Dark Light
Red Chokecherry
Aronia arbutifolia

Here’s another plant with a very close relative – there’s a black and a red chokecherry. The way to tell them apart is based on their fruit color, and I have yet to catch the fruit at the right time. The other way you can tell them apart is that the under surface of the leaves on a black chokecherry are mostly smooth, whereas they are densely hairy on a red chokecherry. I think I have both here, and will have to go back and check next spring and summer (I’m writing this post late-fall).

Update: This specimen is indeed the Red Chokecherry, as the underside of the leaf was hairy.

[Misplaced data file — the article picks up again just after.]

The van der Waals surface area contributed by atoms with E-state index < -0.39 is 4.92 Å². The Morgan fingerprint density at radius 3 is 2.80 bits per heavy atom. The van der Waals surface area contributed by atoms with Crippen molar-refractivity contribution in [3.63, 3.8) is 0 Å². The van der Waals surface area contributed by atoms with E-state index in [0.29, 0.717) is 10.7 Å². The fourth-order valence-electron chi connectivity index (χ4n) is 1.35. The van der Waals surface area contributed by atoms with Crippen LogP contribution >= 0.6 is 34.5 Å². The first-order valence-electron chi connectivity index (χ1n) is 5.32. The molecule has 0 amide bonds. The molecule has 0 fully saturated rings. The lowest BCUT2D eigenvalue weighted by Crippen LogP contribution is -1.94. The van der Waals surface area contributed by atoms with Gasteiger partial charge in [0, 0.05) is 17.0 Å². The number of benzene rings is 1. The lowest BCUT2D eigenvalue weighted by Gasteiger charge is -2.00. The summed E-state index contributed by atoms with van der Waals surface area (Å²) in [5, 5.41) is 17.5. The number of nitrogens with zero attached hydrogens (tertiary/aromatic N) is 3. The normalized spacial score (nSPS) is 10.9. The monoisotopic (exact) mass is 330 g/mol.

I don’t think the fruits on this tree are very tasty, given the common name. Even birds typically ignore these fruits until there isn’t much else available in the winter.

Size: Small shrub
Family: Rosaceae (Rose family)
Habitat: Common in mountains, rare in piedmont. Heath balds, rocky outcrops, mountain bogs, and forest openings, usually at high elevations. Love sun but can tolerate shade.
Identifiers: Multi-stemmed shrub with alternate, elliptical leaves and finely toothed margins. In May and June, small white to light pink flowers appear. Fruit is about the size of a blueberry, deep red in August-September.
Leave a Reply

Your email address will not be published.

This site uses Akismet to reduce spam. Learn how your comment data is processed.

All text and photos copyright © 2022 Middle Way Nature Reserve, unless noted.
Related Posts

Eastern Hemlock

Long lived evergreen that can live over 500 years, these beautiful stands of trees are being obliterated as a result of the introduced Woolly Adelgid insect.